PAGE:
Dye-sensitised solar cells based on glass paper bonded to metal makes them highly bendable for a range of applications

In a setup resembling traditional Korean doors, scientists from Korea have made dye-sensitised solar cells (DSSCs) that are bendy enough to be rolled around a pen and twisted, while maintaining their energy conversion efficiency at 90% of that of the flat form. Bendable DSSCs have potential applications in commercial advertising and small portable power sources. 

Current DSSCs are built up of layers in a sandwich-type structure. They consist of two expensive transparent conductive oxide (TCO)-coated substrates with a spacer inserted between them to provide space for an electrolyte. Unfortunately, they are not very flexible because bending causes a strain on the two electrodes as they are bent in opposite directions - one substrate is under compressive strain and the other is under tensile strain. This causes the substrates to detach from the spacer.


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The dye-sensitised solar cell is highly bendable because of its structure - based on traditional Korean doors

To circumvent this problem, Seung Cha and his team from the Korea Electrotechnology Research Institute, Boolmosangil, have bonded all the DSSC components to glass paper, forming a structure similar to Korean doors. ’The traditional Korean door is a beautiful and interesting internal door that consists of a wooden frame and traditional paper called "Hanji",’ says Cha. ’Hanji is very strong and can keep out the wind. At the same time, some light can penetrate the Hanji, creating good mood lighting in a living room.’ 

First, the team attached a stainless steel mesh to one side of a sheet of glass paper. ’The metal mesh acts as the wooden frame and the glass paper acts as the Hanji,’ explains Cha. Then, they deposited platinum - the electrochemical catalyst and conductor - on the other side. They deposited a TiO2 photoelectrode onto the mesh and filled the pores in the glass paper with the electrolyte. ’The structure is flexible, and expensive and fragile TCO films are not required,’ says Cha.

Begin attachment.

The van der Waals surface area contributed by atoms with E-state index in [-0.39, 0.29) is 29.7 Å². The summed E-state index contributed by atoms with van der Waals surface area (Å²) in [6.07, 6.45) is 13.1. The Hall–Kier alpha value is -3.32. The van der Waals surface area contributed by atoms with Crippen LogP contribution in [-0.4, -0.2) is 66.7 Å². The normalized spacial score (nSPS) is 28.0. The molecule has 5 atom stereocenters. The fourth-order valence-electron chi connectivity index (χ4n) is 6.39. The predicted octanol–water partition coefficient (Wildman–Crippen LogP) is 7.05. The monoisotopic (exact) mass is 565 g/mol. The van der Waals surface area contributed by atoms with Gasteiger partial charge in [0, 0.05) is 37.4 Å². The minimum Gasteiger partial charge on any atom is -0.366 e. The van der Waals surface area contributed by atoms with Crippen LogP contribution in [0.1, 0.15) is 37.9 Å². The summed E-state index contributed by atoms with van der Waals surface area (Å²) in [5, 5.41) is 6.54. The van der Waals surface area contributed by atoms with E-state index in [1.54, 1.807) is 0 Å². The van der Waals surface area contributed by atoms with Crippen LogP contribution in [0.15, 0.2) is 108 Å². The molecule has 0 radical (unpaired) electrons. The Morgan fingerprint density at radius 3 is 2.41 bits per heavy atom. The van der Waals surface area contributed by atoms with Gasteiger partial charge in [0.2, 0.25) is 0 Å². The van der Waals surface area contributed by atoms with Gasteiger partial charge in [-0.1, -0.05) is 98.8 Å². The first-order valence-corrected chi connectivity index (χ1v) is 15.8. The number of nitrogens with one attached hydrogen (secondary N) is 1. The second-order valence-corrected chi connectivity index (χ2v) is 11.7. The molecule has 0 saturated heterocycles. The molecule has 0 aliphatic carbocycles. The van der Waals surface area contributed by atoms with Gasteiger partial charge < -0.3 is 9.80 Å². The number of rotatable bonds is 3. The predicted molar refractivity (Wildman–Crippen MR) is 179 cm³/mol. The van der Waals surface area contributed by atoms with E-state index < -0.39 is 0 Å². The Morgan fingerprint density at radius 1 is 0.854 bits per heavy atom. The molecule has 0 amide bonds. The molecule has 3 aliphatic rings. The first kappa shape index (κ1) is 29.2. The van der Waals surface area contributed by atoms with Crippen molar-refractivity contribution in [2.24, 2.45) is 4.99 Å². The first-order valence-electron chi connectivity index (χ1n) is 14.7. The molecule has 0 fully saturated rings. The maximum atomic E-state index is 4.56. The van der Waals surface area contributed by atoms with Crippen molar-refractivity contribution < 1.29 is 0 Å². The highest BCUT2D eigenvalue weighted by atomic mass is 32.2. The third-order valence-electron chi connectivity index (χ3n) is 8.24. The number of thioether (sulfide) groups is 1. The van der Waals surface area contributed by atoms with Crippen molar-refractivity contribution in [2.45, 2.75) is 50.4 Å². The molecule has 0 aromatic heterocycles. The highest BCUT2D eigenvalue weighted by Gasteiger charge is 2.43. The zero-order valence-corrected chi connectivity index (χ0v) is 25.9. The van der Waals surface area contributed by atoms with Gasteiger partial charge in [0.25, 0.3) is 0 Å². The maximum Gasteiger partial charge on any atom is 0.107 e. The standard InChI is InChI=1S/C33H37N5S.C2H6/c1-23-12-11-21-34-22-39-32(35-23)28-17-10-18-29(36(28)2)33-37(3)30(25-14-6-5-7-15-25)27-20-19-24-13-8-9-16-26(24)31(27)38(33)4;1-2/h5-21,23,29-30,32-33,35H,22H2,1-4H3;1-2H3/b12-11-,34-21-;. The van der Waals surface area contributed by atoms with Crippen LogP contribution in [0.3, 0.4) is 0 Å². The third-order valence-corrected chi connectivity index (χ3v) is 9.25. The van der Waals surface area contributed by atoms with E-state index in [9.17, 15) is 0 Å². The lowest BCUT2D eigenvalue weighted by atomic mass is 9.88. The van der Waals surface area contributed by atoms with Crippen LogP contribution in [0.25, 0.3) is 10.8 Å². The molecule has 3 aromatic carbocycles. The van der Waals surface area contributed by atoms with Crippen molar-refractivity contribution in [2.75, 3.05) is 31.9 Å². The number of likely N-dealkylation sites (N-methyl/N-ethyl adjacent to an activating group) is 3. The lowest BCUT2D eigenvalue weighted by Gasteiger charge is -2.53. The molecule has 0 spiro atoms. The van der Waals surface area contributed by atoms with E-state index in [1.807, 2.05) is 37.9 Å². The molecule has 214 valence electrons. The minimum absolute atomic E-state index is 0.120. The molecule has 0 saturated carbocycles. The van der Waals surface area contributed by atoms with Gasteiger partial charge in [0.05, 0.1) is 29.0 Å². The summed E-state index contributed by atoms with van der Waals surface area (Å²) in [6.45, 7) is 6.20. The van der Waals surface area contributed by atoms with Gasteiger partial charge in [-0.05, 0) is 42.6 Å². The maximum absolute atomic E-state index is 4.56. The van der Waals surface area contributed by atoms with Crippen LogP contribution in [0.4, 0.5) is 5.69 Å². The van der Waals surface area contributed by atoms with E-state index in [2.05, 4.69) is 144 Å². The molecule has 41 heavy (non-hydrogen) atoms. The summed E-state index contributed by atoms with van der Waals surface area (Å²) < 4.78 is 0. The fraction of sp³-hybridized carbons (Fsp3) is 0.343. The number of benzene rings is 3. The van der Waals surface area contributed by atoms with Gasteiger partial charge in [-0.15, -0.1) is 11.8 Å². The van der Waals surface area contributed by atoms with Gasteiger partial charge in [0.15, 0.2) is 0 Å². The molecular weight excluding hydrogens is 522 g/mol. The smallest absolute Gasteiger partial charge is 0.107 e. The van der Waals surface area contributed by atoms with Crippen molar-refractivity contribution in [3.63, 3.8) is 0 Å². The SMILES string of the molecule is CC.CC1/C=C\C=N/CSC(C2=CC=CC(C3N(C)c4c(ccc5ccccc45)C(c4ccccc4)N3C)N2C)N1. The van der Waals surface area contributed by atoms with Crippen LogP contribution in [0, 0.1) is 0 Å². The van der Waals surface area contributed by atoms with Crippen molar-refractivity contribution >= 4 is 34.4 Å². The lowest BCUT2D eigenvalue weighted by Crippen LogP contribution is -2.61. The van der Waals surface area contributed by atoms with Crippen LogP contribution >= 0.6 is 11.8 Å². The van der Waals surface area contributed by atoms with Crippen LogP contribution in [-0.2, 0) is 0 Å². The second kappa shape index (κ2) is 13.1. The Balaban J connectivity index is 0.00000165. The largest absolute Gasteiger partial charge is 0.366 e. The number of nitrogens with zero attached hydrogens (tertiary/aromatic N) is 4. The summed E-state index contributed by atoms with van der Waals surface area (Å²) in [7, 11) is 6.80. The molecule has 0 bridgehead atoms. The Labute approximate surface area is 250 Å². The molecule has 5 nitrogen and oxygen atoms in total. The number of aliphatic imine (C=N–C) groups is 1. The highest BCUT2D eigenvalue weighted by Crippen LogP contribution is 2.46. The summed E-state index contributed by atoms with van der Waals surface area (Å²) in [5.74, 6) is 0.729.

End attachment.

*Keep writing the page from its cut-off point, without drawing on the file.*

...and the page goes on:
Tests on the team’s DSSC showed that it had an energy conversion efficiency of 2%. Cha admits that the 2% efficiency is not high compared to current DSSC systems and that an efficiency of 5% is needed for commercial applications. DSSCs with glass substrates have shown efficiencies of more than 10% and flexible DSSCs using TCO film coated plastic substrates have efficiencies of more than 5%. ’However, our structured cell can be rolled around a pen and this degree of flexibility has not reported before,’ he says.   

Cha’s team is working towards increasing the efficiency and he expects that they can achieve 4-5% efficiency with their concept in time. 

’As the cost of depositing the semiconductor in solar cells has dropped significantly in recent years, attention is shifting to reducing the cost of the substrate and electrodes,’ says Michael McGehee, an expert in DSSCs from Stanford University, US. ’Using paper, instead of conventional substrate materials like glass, metal or plastic, is very attractive, but has proven to be difficult because paper is rough. The authors have come up with a very clever design for making dye-sensitised solar cells with glass paper that allows the electrolyte to go right through the paper. Their approach could lead to substantially cheaper solar cells.’

Elinor Richards